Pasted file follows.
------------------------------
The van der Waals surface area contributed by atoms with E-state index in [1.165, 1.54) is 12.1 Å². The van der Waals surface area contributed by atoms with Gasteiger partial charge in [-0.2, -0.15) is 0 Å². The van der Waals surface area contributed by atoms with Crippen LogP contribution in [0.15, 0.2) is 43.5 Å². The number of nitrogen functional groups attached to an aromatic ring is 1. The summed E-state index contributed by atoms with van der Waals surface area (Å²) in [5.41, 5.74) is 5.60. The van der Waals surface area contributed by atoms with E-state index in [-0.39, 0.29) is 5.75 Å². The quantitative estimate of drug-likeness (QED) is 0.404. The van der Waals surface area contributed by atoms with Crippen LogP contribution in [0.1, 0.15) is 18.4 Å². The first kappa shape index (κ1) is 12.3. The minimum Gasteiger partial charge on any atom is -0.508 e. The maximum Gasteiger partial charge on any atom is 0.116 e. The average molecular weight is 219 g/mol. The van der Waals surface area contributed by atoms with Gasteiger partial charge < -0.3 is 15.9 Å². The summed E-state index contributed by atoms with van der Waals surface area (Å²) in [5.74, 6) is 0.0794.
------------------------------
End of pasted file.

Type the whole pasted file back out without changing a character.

The van der Waals surface area contributed by atoms with E-state index in [1.165, 1.54) is 12.1 Å². The van der Waals surface area contributed by atoms with Gasteiger partial charge in [-0.2, -0.15) is 0 Å². The van der Waals surface area contributed by atoms with Crippen LogP contribution in [0.15, 0.2) is 43.5 Å². The number of nitrogen functional groups attached to an aromatic ring is 1. The summed E-state index contributed by atoms with van der Waals surface area (Å²) in [5.41, 5.74) is 5.60. The van der Waals surface area contributed by atoms with E-state index in [-0.39, 0.29) is 5.75 Å². The quantitative estimate of drug-likeness (QED) is 0.404. The van der Waals surface area contributed by atoms with Crippen LogP contribution in [0.1, 0.15) is 18.4 Å². The first kappa shape index (κ1) is 12.3. The minimum Gasteiger partial charge on any atom is -0.508 e. The maximum Gasteiger partial charge on any atom is 0.116 e. The average molecular weight is 219 g/mol. The van der Waals surface area contributed by atoms with Gasteiger partial charge < -0.3 is 15.9 Å². The summed E-state index contributed by atoms with van der Waals surface area (Å²) in [5.74, 6) is 0.0794.